Over the last several years, it’s undeniable that front offices across Major League Baseball have become more analytically driven. As a result, many that cover and follow the sport have wondered about scouts and their place in the modern game. While Moneyball and the success of organizations like the Houston Astros have certainly validated the concept of valuing analytics, the common sentiment you’ll hear is that a blend of the subjective evaluations and the objective data is the best approach to building a winning baseball team.
However, that has not stopped every club from downsizing their “old school” scouting departments in favor of the “new school” analytics. In fact, a group of 17 former scouts filed a class action lawsuit against MLB this week alleging age discrimination, understandably upset about the ongoing trend.
The lawsuit was filed in US District Court in Denver, asserting that “older scouts” have been “blacklisted” for re-employment in MLB and contending that the league used analytics as an “ongoing pretext for coordinated and systematic discrimination based on age.” It’s worth noting that the plaintiffs range from age 55 to 71, and most held scouting positions in the game for at least 30 years.
Some important context to introduce is that many of these scouts were let go in 2020 amid COVID-19, when MLB and its clubs obviously lost significant revenues. The suit alleges that MLB used the pandemic as an opportunity to terminate an entire class of older employees more susceptible, on the basis of age, to the COVID-19 virus.” With the 2020 season wiping out all ticket revenue and significant television revenue, scouts may have been the first cuts in MLB front offices looking to reduce expenses.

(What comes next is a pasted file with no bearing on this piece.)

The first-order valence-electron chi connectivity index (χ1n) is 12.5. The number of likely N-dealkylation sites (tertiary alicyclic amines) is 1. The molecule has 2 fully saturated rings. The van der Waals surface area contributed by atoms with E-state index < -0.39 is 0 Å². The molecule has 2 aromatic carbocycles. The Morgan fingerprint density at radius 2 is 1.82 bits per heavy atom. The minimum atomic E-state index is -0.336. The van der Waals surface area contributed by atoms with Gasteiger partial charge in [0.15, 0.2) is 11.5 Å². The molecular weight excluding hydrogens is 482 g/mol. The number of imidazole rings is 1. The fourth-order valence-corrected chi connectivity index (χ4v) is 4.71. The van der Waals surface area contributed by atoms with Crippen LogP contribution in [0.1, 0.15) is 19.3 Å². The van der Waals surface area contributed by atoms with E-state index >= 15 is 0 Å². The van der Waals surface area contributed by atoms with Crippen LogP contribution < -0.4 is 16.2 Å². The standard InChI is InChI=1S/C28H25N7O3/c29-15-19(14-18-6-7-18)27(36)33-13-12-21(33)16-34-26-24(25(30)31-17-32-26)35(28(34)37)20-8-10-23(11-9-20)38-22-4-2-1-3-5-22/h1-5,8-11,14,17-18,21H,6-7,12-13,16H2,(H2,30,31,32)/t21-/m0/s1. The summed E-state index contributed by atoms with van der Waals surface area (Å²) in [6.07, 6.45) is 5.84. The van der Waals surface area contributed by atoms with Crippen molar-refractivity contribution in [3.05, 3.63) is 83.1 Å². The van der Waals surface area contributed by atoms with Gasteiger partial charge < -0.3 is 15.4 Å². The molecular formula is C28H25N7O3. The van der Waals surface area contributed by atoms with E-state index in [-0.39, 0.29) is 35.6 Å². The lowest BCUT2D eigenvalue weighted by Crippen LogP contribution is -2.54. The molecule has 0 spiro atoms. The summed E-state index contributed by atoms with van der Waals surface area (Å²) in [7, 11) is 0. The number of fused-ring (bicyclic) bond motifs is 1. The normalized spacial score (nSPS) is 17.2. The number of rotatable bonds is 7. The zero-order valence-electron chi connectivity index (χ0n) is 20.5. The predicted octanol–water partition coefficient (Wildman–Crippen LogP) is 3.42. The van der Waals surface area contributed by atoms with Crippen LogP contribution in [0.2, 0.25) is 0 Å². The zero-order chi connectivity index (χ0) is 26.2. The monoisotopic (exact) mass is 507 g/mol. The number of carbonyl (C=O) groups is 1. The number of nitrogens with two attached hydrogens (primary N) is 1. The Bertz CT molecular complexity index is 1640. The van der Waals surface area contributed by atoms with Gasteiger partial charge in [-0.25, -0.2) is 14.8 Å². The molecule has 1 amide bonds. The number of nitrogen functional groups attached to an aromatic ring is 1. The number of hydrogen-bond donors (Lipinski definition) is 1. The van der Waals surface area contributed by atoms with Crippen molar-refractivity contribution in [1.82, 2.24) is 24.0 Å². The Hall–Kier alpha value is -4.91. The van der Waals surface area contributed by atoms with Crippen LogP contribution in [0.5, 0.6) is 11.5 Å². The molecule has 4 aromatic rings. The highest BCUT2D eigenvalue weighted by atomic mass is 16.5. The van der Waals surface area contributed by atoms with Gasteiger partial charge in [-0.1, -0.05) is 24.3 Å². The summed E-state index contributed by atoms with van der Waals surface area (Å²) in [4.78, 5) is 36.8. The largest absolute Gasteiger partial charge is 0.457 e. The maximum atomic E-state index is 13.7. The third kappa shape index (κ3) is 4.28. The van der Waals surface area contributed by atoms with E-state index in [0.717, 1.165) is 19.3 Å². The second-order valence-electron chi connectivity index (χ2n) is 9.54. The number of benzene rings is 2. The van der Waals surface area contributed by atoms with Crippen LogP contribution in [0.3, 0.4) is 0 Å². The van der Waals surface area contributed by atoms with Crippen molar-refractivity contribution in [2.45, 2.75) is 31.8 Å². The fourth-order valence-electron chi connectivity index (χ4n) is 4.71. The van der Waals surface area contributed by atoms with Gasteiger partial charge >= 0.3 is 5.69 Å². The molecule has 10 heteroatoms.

Rick Ingalls, a scout for nearly four decades, told the Los Angeles Times that “we believe the commissioner and the owners colluded to eliminate veteran personnel because of salaries.” The lead attorney representing the plaintiffs, Robert Goodman, also told the Los Angeles Times that the scouts gained their “inspiration” from MLB’s settlement with minor league players who sued over wage-law violations earlier this spring. The suit also contains other interesting allegations that MLB terminated the use of the “scouting wire” platform that allowed scouts to get hired and that clubs relied on a false stereotype that only younger scouts held a strong understanding of analytics.
MLB quickly released a statement responding to the lawsuit, reading as follows: “We do not comment on pending litigation, however, we look forward to refuting these claims in court.” While they settled with the minor leaguers, that statement reads that the league might not take the same approach in this case. The class action complaint claims that “it is estimated that there are over 100 Older Scouts within all such classes” that could potentially join and that upwards of $100 million in damages is on the table.
There has certainly been no shortage of legal news in baseball recently. The minor league wage violations and ensuing CBA, the potential challenge to baseball’s antitrust exemption, and the Diamond Sports bankruptcy saga are just a few examples of the intersection of baseball and the law. As always, stay tuned to both the Conduct Detrimental podcast and website for the latest coverage of all things sports law.
Brendan Bell can be found on Twitter @_bbell5.